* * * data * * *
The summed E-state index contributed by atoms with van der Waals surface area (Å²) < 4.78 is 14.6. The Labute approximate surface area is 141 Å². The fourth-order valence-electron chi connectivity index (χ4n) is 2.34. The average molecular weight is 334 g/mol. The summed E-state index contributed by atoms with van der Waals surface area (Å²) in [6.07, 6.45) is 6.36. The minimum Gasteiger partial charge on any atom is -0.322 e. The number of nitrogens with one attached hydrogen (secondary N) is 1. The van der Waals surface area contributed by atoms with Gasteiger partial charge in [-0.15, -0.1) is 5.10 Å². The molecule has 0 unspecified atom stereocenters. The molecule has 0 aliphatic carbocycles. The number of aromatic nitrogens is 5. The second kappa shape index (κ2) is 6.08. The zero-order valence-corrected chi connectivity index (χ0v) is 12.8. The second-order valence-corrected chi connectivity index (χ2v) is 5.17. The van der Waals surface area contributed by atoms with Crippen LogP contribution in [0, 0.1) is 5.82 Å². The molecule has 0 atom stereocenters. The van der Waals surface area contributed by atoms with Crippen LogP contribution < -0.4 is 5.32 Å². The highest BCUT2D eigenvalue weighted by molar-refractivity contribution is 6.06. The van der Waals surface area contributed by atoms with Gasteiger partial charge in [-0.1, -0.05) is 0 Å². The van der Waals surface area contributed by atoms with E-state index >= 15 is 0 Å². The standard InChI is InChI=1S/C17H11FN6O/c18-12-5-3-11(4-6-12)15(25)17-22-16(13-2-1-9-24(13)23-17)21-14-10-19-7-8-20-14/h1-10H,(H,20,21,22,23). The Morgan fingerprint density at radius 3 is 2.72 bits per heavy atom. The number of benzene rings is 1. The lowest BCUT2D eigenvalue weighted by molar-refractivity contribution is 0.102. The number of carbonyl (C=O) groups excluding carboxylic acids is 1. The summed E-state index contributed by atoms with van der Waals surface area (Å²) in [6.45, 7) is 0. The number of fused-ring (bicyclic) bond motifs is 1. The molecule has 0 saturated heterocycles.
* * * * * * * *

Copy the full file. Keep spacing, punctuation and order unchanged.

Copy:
The summed E-state index contributed by atoms with van der Waals surface area (Å²) < 4.78 is 14.6. The Labute approximate surface area is 141 Å². The fourth-order valence-electron chi connectivity index (χ4n) is 2.34. The average molecular weight is 334 g/mol. The summed E-state index contributed by atoms with van der Waals surface area (Å²) in [6.07, 6.45) is 6.36. The minimum Gasteiger partial charge on any atom is -0.322 e. The number of nitrogens with one attached hydrogen (secondary N) is 1. The van der Waals surface area contributed by atoms with Gasteiger partial charge in [-0.15, -0.1) is 5.10 Å². The molecule has 0 unspecified atom stereocenters. The molecule has 0 aliphatic carbocycles. The number of aromatic nitrogens is 5. The second kappa shape index (κ2) is 6.08. The zero-order valence-corrected chi connectivity index (χ0v) is 12.8. The second-order valence-corrected chi connectivity index (χ2v) is 5.17. The van der Waals surface area contributed by atoms with Crippen LogP contribution in [0, 0.1) is 5.82 Å². The molecule has 0 atom stereocenters. The van der Waals surface area contributed by atoms with Crippen LogP contribution < -0.4 is 5.32 Å². The highest BCUT2D eigenvalue weighted by molar-refractivity contribution is 6.06. The van der Waals surface area contributed by atoms with Gasteiger partial charge in [-0.1, -0.05) is 0 Å². The van der Waals surface area contributed by atoms with E-state index >= 15 is 0 Å². The standard InChI is InChI=1S/C17H11FN6O/c18-12-5-3-11(4-6-12)15(25)17-22-16(13-2-1-9-24(13)23-17)21-14-10-19-7-8-20-14/h1-10H,(H,20,21,22,23). The Morgan fingerprint density at radius 3 is 2.72 bits per heavy atom. The number of benzene rings is 1. The lowest BCUT2D eigenvalue weighted by molar-refractivity contribution is 0.102. The number of carbonyl (C=O) groups excluding carboxylic acids is 1. The summed E-state index contributed by atoms with van der Waals surface area (Å²) in [6.45, 7) is 0. The number of fused-ring (bicyclic) bond motifs is 1. The molecule has 0 saturated heterocycles.